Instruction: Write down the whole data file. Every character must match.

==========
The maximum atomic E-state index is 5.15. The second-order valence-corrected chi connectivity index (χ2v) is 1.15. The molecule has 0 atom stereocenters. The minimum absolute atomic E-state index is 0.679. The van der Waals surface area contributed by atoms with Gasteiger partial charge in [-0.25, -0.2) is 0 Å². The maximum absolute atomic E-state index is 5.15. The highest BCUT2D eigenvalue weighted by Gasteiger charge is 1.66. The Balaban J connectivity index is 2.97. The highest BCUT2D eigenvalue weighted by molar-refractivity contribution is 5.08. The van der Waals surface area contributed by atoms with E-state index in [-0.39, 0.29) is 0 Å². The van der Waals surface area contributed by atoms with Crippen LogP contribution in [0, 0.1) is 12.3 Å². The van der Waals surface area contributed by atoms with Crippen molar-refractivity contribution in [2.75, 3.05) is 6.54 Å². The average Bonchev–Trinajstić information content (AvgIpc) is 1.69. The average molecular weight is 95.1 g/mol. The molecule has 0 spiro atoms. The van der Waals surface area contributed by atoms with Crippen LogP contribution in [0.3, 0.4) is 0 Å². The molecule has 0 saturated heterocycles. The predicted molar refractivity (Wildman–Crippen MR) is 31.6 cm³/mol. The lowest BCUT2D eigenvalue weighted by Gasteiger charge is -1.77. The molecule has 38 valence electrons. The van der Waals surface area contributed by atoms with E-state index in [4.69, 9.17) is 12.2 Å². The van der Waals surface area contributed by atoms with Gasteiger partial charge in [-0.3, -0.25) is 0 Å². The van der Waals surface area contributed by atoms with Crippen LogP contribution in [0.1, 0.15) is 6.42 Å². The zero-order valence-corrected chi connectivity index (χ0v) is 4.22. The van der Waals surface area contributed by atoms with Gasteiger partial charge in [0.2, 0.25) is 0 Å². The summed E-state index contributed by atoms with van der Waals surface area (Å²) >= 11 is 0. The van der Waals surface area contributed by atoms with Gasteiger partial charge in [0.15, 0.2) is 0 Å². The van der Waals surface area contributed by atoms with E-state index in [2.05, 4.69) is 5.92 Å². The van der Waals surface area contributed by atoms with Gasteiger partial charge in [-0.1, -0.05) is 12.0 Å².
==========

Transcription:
The maximum atomic E-state index is 5.15. The second-order valence-corrected chi connectivity index (χ2v) is 1.15. The molecule has 0 atom stereocenters. The minimum absolute atomic E-state index is 0.679. The van der Waals surface area contributed by atoms with Gasteiger partial charge in [-0.25, -0.2) is 0 Å². The maximum absolute atomic E-state index is 5.15. The highest BCUT2D eigenvalue weighted by Gasteiger charge is 1.66. The Balaban J connectivity index is 2.97. The highest BCUT2D eigenvalue weighted by molar-refractivity contribution is 5.08. The van der Waals surface area contributed by atoms with E-state index in [-0.39, 0.29) is 0 Å². The van der Waals surface area contributed by atoms with Crippen LogP contribution in [0, 0.1) is 12.3 Å². The van der Waals surface area contributed by atoms with Crippen molar-refractivity contribution in [2.75, 3.05) is 6.54 Å². The average Bonchev–Trinajstić information content (AvgIpc) is 1.69. The average molecular weight is 95.1 g/mol. The molecule has 0 spiro atoms. The van der Waals surface area contributed by atoms with Crippen LogP contribution in [0.3, 0.4) is 0 Å². The molecule has 0 saturated heterocycles. The predicted molar refractivity (Wildman–Crippen MR) is 31.6 cm³/mol. The lowest BCUT2D eigenvalue weighted by Gasteiger charge is -1.77. The molecule has 38 valence electrons. The van der Waals surface area contributed by atoms with E-state index in [4.69, 9.17) is 12.2 Å². The van der Waals surface area contributed by atoms with Gasteiger partial charge in [-0.3, -0.25) is 0 Å². The van der Waals surface area contributed by atoms with Crippen LogP contribution in [0.1, 0.15) is 6.42 Å². The zero-order valence-corrected chi connectivity index (χ0v) is 4.22. The van der Waals surface area contributed by atoms with Gasteiger partial charge in [0.2, 0.25) is 0 Å². The summed E-state index contributed by atoms with van der Waals surface area (Å²) >= 11 is 0. The van der Waals surface area contributed by atoms with Gasteiger partial charge in [0.15, 0.2) is 0 Å². The van der Waals surface area contributed by atoms with E-state index in [2.05, 4.69) is 5.92 Å². The van der Waals surface area contributed by atoms with Gasteiger partial charge in [-0.1, -0.05) is 12.0 Å².